em·pa·thy – the action of understanding, being aware of, being sensitive to, and vicariously experiencing the feelings, thoughts, and experience of another of either the past or present without having the feelings, thoughts, and experience fully communicated in an objectively explicit manner
If you’ve watched or read the news the past few months, you’ve likely heard the debate about whether or not transgender students should be allowed to compete in school athletics. I’ve listened and read many discussions about the topic, and one thing I’ve noticed lacking on one side of the conversation is quite simply, empathy. Let’s face it- you can never truly understand a person until you can consider things from their perspective. One thing to note- empathy and sympathy are not one and the same. While sympathy is simply “the feeling of pity and sorrow for someone else’s misfortune,” empathy is much deeper. Being empathetic is being aware, being sensitive, and meeting others where they’re at.
I would like to challenge you to put yourself in the shoes of a transgender teen. You’re 13. One day you come home from school, turn on the tv, and hear a debate about whether or not you should be allowed to play sports in high school. The people arguing that you shouldn’t be allowed to play sports don’t see what you go through on a daily basis. They don’t see or feel the isolation you experience. They don’t see when you’re upset about being different. They don’t see or understand your confusion because all of your friends are going through puberty, and you’re not. They don’t see you trying to fit in each and every day. They don’t see any of this, but yet, they are making judgment calls on if you should be allowed to play volleyball. One thing about empathy, when you lack it, you’re only able to see through fogged lenses.
I am thankful that there are more and more people in this world living their truth. I’m thankful to live in a world where more of these individuals feel comfortable and protected enough to do so. The bottom line is, I don’t know everyone’s life or story, and neither do you. What I do know is, I choose to meet every single person where they’re at and love them for who they are. When you meet people where they’re at, not only is it a positive interaction for them, but for you. You become more empathetic, mature, respectful, and ultimately grow as a person
LC & Me
As many of you know, this topic is near and dear to my heart because I am the father of a transgender daughter. The journey that LC and I have been on has been nothing short of amazing. I call it our journey because our relationship is unique to us. LC has a journey with her mother, siblings, friends, and teachers, and they all shape her life in different ways. Through our journey, LC has taught me to not be judgmental, to look at things through clear eyes, and overall, how to practice empathy daily. It’s so funny because I often have friends and acquaintances tell me that they “feel sorry for me” because of my life changes. Bottom line, I don’t need sympathy- as the proud father of a beautiful transgender daughter, I need you to be understanding. Be someone open to learning and to understanding other people’s points of view. I want you to be someone who makes everybody feel like somebody and practices empathy daily.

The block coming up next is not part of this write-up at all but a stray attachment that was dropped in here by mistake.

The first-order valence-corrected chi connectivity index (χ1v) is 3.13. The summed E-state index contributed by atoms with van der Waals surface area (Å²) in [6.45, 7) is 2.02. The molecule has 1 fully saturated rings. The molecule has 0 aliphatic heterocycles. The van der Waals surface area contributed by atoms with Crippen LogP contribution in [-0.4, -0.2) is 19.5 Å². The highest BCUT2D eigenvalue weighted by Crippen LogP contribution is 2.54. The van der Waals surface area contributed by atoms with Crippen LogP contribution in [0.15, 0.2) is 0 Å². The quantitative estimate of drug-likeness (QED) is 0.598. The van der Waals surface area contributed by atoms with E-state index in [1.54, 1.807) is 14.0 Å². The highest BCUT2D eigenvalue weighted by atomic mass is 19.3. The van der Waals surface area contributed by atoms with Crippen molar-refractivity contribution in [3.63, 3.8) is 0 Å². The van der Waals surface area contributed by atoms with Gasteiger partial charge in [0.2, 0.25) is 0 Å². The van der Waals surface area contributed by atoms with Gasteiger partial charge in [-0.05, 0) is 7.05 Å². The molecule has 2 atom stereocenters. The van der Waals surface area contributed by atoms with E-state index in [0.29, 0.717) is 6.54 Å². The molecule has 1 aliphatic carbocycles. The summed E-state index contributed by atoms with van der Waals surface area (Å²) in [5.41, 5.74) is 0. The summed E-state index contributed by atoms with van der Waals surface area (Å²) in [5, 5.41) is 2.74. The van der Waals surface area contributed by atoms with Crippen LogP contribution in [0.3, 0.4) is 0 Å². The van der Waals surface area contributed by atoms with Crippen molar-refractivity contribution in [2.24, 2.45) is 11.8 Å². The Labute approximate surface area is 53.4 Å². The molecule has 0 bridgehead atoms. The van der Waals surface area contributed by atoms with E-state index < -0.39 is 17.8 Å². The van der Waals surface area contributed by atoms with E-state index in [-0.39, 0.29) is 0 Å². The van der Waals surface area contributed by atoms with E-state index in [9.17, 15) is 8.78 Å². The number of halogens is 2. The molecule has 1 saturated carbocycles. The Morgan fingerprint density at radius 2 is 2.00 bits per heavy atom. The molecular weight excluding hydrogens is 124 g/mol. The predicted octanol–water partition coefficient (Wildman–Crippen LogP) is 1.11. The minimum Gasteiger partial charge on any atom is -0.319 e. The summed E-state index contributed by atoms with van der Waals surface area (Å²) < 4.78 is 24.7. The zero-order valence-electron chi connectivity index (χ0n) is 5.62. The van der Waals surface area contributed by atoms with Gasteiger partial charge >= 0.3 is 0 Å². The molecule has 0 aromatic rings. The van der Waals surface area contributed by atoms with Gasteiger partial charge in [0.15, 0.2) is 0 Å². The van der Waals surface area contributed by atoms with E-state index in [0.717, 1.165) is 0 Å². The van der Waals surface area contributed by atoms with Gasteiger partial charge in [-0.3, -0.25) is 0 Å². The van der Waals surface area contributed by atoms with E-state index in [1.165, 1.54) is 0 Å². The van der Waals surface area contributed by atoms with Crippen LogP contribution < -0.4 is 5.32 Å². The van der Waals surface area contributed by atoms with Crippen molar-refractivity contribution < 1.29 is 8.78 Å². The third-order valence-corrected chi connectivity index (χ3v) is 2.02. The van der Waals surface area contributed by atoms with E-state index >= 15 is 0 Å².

Grace, Class, and Respect
These three pillars are a game-changer. Whenever I find myself frustrated, I remember these to keep me going and accountable. When you’re having a conversation with someone, especially someone who may be different than you, practice grace. Be willing to be receptive and to learn from this person. Be willing to take the conversation to the next level without judgment- when you practice grace, it shows that you have class and value respect. People’s lives can look different than yours, and that’s okay! You can still greet them with kindness, gentleness, and understanding. In business, this can become your superpower- in life, it can make you a better person.
Expand Your Views
What if every day you looked at the world from a different point of view and tried to walk in someone else’s shoes? I challenge you to be curious about lifestyles, go to new places, and try new experiences. We live in a world where people crave to be seen and heard. Whether it’s at work, home, on social media, etc., acknowledgement is the ultimate form of satisfaction for many people. Let people know you understand where they’re coming from. Everyone you ever meet knows something you don’t know. If you want to expand your horizon and grow personally, it starts with being open and receptive to meeting and talking to new people. The more open you are, the more love you will receive. The more love you receive, the more you’re able to give.
Being empathetic will expand your audience, attract people to you, and elevate relationships at the end of the day. My journey with my daughter LC has been beautiful, especially because of the number of positive individuals we have attracted in our lives. Does everyone understand LC and her journey? No. Are we trying to win everyone over? No. Am I aiming to treat everyone equally through education, love, class, grace, and respect? Yes. And, I hope you will too.
Hey Chris, Thanks so much for sharing your story about LC. I have a daughter who just told me about a year ago she is transgender. She has had a lot of backlash from friends. However, I couldn’t be more proud of her! I love her for who she is… Read more »